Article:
President Bush is expected to announce on Monday that he has chosen Michael Mukasey, a retired federal judge, to replace Alberto Gonzales as attorney general.
Mukasey has strong national security credentials. He was appointed to the federal bench in New York by President Reagan, and he heard many high-profile terrorism cases in the roughly 20 years that followed. One such case was that of Jose Padilla — the so-called American enemy combatant. Mukasey's ruling favored Padilla in part and the government in part.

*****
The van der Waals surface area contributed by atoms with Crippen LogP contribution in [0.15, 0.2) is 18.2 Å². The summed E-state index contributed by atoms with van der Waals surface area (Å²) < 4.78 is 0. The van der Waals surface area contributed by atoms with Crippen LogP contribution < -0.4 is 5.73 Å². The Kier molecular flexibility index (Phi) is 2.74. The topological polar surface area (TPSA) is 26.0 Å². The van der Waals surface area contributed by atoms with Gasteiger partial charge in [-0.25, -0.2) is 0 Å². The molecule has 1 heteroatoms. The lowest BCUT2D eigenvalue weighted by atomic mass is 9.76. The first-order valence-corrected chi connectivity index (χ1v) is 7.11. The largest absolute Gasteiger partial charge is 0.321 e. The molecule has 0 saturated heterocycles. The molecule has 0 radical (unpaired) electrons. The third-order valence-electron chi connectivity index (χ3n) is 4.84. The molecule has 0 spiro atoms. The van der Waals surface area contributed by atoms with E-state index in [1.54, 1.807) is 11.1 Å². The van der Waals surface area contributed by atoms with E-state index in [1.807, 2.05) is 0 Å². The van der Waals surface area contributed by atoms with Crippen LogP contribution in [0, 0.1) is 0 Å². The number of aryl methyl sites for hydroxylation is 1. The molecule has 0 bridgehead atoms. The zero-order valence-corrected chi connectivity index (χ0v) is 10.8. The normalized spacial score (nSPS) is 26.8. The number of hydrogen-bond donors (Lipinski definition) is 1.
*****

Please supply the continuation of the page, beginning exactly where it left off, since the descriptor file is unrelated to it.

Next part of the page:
In the weeks since Gonzales announced his intention to resign, the White House floated one name after another as possible replacements for the attorney general. Every name was shot down until the White House tried Mukasey.
Democratic Sen. Charles Schumer, who suggested Mukasey as attorney general months ago, said Sunday that Mukasey "seems to be the kind of nominee who would put rule of law first and show independence from the White House, our most important criteria."
Mukasey retired from the federal bench a year ago and returned to work at the private law firm where he worked before he became a judge. He is also a judicial adviser to Republican presidential hopeful Rudy Giuliani.